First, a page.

Obama 'ate only half' the sushi course
A photo taken on April 23, 2014 and released by Japan's Cabinet Public Relations Office shows Japanese Prime Minister Shinzo Abe (2nd R) chatting to US President Barack Obama (R) as they have dinner at Sukiyabashi Jiro sushi restaurant in Tokyo - by Japan Cabinet Public Relations Office
Pictures showed the US president being served sake by Japanese Prime Minister Shinzo Abe at the counter of the tiny Tokyo eatery, as part of a meal billed as a chance for bonding, at which neither wore a tie.
But a report Thursday said instead of making small talk and savouring Japanese delicacies at Sukiyabashi Jiro -- dubbed the world's best sushi restaurant and the subject of the 2011 documentary "Jiro Dreams of Sushi" -- Obama jumped straight into discussions about trade.
The owner of a yakitori (grilled chicken) restaurant that sits in the same basement as the exclusive diner told Tokyo Broadcasting System that Obama had put his chopsticks down at the halfway point.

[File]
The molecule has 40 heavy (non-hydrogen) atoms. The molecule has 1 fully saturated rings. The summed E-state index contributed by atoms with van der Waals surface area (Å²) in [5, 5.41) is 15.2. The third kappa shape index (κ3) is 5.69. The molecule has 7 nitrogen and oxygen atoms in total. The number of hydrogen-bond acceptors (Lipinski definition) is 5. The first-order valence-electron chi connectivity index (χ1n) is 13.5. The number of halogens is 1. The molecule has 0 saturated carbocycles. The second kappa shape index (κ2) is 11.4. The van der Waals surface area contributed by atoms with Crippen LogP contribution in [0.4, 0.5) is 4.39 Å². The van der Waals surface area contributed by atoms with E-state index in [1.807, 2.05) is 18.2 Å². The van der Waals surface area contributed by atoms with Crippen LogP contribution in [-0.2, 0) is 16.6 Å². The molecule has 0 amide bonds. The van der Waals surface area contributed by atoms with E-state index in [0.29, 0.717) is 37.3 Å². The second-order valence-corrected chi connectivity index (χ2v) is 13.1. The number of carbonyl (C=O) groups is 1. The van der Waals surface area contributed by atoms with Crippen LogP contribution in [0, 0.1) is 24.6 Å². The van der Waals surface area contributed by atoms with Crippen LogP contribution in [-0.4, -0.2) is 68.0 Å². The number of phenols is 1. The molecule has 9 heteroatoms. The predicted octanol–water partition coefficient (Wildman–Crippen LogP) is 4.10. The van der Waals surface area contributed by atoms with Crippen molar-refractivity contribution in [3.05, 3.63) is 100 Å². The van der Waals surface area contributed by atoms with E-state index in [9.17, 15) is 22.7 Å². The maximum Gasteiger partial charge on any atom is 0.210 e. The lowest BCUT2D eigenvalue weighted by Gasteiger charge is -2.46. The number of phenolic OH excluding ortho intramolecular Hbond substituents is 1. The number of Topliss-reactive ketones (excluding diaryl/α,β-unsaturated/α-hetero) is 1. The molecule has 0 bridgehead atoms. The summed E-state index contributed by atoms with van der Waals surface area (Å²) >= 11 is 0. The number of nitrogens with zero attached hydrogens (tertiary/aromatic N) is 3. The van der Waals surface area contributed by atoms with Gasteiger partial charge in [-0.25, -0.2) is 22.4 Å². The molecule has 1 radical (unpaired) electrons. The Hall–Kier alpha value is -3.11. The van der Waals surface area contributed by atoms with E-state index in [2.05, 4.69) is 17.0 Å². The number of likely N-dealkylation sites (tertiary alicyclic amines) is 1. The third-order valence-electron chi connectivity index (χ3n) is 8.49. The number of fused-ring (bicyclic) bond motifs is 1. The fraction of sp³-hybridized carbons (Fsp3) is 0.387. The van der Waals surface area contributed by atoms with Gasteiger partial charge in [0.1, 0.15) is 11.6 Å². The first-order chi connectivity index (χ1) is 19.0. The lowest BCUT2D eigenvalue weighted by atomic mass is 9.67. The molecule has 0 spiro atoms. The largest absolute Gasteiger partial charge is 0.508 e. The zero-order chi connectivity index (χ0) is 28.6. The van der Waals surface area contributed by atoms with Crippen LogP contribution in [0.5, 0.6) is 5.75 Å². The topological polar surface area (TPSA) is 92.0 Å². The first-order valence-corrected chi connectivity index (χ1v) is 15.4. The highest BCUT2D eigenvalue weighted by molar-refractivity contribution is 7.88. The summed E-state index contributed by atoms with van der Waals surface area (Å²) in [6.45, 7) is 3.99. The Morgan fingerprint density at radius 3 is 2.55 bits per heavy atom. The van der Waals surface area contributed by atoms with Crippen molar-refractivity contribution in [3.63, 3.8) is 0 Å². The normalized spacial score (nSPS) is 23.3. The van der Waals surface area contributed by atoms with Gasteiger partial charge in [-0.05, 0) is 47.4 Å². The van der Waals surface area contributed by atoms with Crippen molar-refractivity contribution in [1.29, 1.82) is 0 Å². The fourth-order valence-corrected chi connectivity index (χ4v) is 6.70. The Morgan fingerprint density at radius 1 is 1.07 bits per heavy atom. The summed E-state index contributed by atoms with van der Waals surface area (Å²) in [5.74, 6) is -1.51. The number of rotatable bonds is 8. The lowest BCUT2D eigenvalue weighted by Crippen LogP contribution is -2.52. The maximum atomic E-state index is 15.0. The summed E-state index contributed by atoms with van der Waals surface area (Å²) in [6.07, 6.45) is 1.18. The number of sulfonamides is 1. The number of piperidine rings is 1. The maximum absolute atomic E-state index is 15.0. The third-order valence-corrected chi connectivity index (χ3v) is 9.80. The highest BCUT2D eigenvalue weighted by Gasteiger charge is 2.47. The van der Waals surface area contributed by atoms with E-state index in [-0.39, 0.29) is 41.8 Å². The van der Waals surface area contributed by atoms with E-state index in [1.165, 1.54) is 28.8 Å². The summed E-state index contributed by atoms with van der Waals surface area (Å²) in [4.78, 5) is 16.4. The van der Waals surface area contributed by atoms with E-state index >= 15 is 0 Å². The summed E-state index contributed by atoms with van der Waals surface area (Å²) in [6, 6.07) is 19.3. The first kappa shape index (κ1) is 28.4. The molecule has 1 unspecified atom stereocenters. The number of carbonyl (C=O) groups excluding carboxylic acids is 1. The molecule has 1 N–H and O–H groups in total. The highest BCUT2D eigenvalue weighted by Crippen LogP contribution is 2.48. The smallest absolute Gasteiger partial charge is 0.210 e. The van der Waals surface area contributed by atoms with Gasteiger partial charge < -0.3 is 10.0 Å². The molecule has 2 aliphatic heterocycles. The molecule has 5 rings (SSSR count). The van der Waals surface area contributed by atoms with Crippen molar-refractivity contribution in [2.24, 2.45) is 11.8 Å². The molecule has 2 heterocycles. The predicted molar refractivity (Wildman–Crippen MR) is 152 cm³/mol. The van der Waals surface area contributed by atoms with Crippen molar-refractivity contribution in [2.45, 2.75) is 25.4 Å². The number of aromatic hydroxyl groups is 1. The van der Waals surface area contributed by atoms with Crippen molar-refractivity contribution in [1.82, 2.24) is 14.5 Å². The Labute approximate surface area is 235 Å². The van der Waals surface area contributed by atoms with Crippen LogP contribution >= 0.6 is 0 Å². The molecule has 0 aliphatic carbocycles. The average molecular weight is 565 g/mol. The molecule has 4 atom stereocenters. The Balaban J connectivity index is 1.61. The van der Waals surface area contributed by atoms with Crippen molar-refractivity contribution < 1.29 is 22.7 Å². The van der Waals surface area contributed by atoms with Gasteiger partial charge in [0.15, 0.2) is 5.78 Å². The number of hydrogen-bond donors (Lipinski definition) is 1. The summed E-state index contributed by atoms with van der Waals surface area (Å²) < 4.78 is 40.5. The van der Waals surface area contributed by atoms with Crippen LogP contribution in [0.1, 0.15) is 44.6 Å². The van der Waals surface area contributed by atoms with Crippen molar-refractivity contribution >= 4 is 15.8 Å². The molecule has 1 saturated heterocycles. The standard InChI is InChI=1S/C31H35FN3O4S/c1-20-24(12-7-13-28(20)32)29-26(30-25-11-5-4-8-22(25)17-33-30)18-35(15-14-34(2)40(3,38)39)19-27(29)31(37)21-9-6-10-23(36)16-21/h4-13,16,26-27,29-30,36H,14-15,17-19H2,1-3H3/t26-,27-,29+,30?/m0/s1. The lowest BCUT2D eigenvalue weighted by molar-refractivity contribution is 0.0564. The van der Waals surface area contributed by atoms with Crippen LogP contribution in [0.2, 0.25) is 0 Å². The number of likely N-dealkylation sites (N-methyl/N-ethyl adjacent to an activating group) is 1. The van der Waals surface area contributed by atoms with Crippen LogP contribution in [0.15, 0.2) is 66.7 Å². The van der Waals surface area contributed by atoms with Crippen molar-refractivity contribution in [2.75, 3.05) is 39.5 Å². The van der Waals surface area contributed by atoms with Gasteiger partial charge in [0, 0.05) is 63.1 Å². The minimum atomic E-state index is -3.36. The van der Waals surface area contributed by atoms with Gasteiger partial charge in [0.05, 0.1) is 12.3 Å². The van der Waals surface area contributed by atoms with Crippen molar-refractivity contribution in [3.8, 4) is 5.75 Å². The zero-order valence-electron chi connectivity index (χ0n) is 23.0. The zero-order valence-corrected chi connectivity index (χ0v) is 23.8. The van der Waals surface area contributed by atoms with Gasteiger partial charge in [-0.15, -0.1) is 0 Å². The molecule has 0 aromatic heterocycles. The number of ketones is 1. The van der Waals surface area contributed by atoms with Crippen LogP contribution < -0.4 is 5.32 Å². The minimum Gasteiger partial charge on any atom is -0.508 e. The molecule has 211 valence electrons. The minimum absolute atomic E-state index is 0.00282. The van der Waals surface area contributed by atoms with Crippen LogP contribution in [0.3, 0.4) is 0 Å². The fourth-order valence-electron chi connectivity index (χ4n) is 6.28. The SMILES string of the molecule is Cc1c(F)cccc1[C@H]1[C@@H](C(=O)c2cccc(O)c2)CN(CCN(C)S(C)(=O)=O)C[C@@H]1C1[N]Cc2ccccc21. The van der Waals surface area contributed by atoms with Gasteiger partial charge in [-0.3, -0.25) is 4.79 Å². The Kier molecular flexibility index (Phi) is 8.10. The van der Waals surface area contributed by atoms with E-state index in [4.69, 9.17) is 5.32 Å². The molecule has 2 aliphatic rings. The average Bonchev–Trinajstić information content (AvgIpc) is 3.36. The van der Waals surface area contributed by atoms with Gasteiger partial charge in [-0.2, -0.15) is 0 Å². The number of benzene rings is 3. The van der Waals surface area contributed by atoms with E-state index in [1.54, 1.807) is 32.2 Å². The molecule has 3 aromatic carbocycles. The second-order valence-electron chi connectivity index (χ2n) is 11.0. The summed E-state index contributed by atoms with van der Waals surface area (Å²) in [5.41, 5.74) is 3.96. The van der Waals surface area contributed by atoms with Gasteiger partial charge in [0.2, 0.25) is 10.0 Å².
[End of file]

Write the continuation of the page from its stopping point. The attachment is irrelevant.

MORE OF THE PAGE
The man said a sushi chef from the restaurant told him the leaders' chat was quite formal, the broadcaster said.
Unlike Obama, Abe munched the whole way through the offerings from 88-year-old legend Jiro Ono, who serves around 20 pieces of sushi one by one at the customer's pace, it said.
Both men emerged from the restaurant to declare the meal had been a success, with Obama telling a crowd of journalists and well-wishers: "That's some good sushi right there" and Abe saying they had discussed "a wide range of topics in a relaxed atmosphere".
Chief government spokesman Yoshihide Suga refused Thursday to be drawn on exactly how much the US president had eaten, saying only: "It's true that he ate a good amount".
"I can tell from his expression he was very much satisfied," he added. The dinner "played a great role in building trust between the leaders as they had talks in a relaxed atmosphere."
Trade is one of the thornier issues at play in the three-day visit, with the two leaders under pressure to make progress on auto and agricultural market access issues blocking agreement on the 12-nation Trans-Pacific Partnership.
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